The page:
One of the fundamental choices any programmer has to make is to decide on a particular data type for each one of his variable. In the past, Matlab used to work only with double data type. But now, it has been extended to a variety of class that it is important you know. Still, contrary to C, Matlab has a default datatype (Double), so you can get along for a long time without bothering about this. But, in fact, double is a very very conservative choice that you rarely need. Memory usage of variables is often overlooked.
There are 11 numerical data type : Double, Single, Int8, Int16, Int32, Int64, Uint8, Uint16, Uint32, Uint64, Logical. These data types are different in the way they store information and their intrinsic resolution. Please take a look at the following table :
|Class||Max value||Min Value||Bytes||Smallest difference|
|logical||1||0||1 (yes, Matlab wastes 7 bits here)||1|
Single and double are not stored the same way as integer. They are “floating-point”. This means that instead of using the full 64 bits to store the actual value of the number, some of these bits are dedicated to store the position of the “point”. This enable Matlab to allow a much larger range of numbers than expected with a pure 64 bits coding (as can be seen when you compare double and int64).
Indeed, as you can see, they have very very different range. Double has a huge range of values available to it (10^308!). If you need to store real data (as oppose to integer) than single is most likely good enough for you. You’ll save half of your memory usage!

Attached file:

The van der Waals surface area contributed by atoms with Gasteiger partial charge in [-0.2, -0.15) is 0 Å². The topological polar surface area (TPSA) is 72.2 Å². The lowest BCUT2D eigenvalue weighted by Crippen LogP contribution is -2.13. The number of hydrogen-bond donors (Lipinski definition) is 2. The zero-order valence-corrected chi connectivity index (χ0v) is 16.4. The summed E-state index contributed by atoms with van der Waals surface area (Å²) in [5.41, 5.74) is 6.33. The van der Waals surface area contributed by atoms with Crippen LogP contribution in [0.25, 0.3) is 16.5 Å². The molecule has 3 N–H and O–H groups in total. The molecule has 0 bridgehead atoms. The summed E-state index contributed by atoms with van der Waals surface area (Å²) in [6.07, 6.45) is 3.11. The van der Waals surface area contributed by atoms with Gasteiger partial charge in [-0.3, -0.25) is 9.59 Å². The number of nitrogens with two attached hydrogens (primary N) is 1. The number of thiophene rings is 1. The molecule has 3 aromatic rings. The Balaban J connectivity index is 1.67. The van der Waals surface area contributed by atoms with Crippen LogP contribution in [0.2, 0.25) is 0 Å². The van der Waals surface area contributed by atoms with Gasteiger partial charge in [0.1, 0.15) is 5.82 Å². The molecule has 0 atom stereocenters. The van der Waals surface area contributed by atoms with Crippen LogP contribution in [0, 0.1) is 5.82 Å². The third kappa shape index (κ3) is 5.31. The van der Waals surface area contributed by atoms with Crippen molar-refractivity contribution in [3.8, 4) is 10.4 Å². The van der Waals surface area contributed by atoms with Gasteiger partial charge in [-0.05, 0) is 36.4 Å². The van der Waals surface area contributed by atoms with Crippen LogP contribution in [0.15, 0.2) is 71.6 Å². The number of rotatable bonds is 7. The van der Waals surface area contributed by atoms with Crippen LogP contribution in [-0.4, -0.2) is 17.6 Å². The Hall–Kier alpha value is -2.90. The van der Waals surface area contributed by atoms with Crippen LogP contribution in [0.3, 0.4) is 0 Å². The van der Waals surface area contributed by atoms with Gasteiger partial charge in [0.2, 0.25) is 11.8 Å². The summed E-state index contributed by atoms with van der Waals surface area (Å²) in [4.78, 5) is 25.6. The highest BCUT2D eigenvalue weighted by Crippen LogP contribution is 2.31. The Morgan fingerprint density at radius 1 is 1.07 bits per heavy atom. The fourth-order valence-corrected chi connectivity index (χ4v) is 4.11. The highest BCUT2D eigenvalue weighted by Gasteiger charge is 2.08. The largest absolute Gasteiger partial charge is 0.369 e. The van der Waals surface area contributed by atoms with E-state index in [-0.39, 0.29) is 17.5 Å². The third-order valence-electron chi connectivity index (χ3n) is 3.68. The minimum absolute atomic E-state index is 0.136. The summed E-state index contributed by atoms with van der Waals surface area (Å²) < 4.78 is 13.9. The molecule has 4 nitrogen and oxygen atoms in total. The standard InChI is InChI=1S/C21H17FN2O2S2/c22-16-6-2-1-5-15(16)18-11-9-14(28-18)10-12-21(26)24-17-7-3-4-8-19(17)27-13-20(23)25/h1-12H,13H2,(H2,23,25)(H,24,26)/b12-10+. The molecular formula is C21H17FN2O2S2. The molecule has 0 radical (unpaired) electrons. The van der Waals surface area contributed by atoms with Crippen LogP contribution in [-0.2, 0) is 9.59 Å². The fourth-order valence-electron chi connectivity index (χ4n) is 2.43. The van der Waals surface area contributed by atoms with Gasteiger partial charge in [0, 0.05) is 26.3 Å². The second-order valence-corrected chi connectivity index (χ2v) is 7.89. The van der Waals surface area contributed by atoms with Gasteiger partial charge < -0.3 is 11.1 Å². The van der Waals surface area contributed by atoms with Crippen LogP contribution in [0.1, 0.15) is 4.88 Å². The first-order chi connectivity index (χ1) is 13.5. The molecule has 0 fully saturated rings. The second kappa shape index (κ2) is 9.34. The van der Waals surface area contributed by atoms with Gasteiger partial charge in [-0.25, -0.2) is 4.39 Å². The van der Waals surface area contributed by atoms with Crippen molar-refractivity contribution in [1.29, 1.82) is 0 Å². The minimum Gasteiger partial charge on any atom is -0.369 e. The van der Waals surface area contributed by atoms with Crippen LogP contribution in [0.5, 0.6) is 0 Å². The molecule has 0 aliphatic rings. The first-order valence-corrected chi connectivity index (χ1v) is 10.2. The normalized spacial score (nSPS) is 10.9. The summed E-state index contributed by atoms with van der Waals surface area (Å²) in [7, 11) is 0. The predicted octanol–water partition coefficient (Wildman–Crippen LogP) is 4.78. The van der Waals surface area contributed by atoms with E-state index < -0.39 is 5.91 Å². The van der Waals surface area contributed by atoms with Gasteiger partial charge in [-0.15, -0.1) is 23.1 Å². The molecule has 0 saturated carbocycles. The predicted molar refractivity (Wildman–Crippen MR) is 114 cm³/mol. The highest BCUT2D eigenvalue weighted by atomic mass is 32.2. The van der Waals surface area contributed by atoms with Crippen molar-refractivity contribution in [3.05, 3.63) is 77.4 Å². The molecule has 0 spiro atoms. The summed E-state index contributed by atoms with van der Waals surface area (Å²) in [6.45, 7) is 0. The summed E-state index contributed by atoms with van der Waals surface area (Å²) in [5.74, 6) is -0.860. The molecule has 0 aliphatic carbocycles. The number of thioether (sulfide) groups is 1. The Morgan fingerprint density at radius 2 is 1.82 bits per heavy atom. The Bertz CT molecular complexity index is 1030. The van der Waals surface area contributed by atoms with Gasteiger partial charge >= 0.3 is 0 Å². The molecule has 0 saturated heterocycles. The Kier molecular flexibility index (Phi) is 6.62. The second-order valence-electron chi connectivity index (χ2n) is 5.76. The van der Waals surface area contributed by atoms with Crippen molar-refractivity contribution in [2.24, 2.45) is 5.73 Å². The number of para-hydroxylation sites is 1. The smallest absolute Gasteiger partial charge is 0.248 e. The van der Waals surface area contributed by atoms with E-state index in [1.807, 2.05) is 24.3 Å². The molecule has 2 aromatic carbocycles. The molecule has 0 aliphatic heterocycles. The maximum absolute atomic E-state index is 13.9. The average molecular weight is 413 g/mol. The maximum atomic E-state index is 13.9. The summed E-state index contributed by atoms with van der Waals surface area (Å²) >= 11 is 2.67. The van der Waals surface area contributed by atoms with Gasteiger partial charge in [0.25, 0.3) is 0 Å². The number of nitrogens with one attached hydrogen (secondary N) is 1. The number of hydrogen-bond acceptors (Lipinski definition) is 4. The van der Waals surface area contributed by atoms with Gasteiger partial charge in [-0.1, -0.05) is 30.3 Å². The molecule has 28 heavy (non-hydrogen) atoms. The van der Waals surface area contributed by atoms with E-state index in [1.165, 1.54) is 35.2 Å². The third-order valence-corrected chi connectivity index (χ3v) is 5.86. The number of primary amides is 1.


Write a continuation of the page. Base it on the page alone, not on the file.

S0me complicated mathematical operations do need double to avoid numerical inaccuracy but 99% of the time you are good to go. Besides Matlab will tell you before hand. Most Matlab functions can take both single and double.
Integers are good if you only need to apply simple arithmetic to your data. You can still divide 2 integers but the result is rounded to the closest integer. In image processing, for instance, nearly all the function can take any data type.
Why is all this important? let’s consider two examples :
- If you record at 100 kHz (this is a standard data rate for many acquisition cards), for 100 seconds, you ends up with 10^7 data points. In double precision that means 80 Megabytes. This is quite heavy on memory but more importantly, on hard drive if you want to save your trace.
- If you are playing with movies, it becomes even more critical to use the smallest data type as possible. For example, any camera can record around 500 by 500 pixels. If you image at 20 Hz (just faster than persistence of vision), than 100 seconds of movie is 500 x 500 x 20 Hz x 100 seconds x 8 = 4 Gigabytes in memory in double precision! Most of the time, camera give you a 16 or even 8 bit integer, so you can save a factor of 4 in memory and on your hard drive (I am not talking about compressing the data yet, this is raw).
In a following up post, I go in more details on how to convert between these types and why you would want to do that.